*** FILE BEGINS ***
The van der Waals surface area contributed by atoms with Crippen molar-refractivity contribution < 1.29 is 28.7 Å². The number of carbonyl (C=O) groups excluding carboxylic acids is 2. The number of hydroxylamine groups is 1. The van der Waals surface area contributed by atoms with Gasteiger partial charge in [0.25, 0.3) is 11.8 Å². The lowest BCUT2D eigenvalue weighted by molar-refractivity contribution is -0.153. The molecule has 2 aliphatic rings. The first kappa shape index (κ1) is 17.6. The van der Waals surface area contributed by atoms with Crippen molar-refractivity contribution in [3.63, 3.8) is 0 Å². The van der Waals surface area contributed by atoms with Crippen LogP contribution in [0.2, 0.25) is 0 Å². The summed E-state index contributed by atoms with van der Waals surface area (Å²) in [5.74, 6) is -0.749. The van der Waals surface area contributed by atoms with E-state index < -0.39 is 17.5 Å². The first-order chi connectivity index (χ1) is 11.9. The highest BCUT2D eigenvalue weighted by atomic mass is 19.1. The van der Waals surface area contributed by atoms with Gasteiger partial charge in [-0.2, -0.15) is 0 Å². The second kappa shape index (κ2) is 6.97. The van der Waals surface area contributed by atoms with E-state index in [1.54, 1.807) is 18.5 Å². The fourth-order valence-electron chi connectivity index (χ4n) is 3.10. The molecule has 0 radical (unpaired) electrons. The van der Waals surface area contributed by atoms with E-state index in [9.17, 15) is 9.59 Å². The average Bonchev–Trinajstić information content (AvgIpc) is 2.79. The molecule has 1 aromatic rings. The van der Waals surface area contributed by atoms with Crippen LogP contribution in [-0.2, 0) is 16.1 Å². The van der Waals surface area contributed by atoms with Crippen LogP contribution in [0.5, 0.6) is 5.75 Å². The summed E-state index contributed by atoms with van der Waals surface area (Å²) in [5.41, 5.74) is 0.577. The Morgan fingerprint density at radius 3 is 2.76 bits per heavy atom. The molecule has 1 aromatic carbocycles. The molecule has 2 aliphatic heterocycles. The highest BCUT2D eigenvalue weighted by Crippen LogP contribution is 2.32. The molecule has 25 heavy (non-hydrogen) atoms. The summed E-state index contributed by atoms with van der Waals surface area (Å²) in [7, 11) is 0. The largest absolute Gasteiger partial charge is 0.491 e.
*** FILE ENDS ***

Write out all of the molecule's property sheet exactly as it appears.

The van der Waals surface area contributed by atoms with Crippen molar-refractivity contribution < 1.29 is 28.7 Å². The number of carbonyl (C=O) groups excluding carboxylic acids is 2. The number of hydroxylamine groups is 1. The van der Waals surface area contributed by atoms with Gasteiger partial charge in [0.25, 0.3) is 11.8 Å². The lowest BCUT2D eigenvalue weighted by molar-refractivity contribution is -0.153. The molecule has 2 aliphatic rings. The first kappa shape index (κ1) is 17.6. The van der Waals surface area contributed by atoms with Crippen molar-refractivity contribution in [3.63, 3.8) is 0 Å². The van der Waals surface area contributed by atoms with Crippen LogP contribution in [0.2, 0.25) is 0 Å². The summed E-state index contributed by atoms with van der Waals surface area (Å²) in [5.74, 6) is -0.749. The van der Waals surface area contributed by atoms with E-state index < -0.39 is 17.5 Å². The first-order chi connectivity index (χ1) is 11.9. The highest BCUT2D eigenvalue weighted by atomic mass is 19.1. The van der Waals surface area contributed by atoms with Gasteiger partial charge in [-0.2, -0.15) is 0 Å². The second kappa shape index (κ2) is 6.97. The van der Waals surface area contributed by atoms with E-state index in [1.54, 1.807) is 18.5 Å². The fourth-order valence-electron chi connectivity index (χ4n) is 3.10. The molecule has 0 radical (unpaired) electrons. The van der Waals surface area contributed by atoms with E-state index in [9.17, 15) is 9.59 Å². The average Bonchev–Trinajstić information content (AvgIpc) is 2.79. The molecule has 1 aromatic rings. The van der Waals surface area contributed by atoms with Crippen LogP contribution in [-0.2, 0) is 16.1 Å². The van der Waals surface area contributed by atoms with Crippen LogP contribution in [0.5, 0.6) is 5.75 Å². The summed E-state index contributed by atoms with van der Waals surface area (Å²) in [5.41, 5.74) is 0.577. The Morgan fingerprint density at radius 3 is 2.76 bits per heavy atom. The molecule has 1 aromatic carbocycles. The molecule has 2 aliphatic heterocycles. The highest BCUT2D eigenvalue weighted by Crippen LogP contribution is 2.32. The molecule has 25 heavy (non-hydrogen) atoms. The summed E-state index contributed by atoms with van der Waals surface area (Å²) in [7, 11) is 0. The largest absolute Gasteiger partial charge is 0.491 e.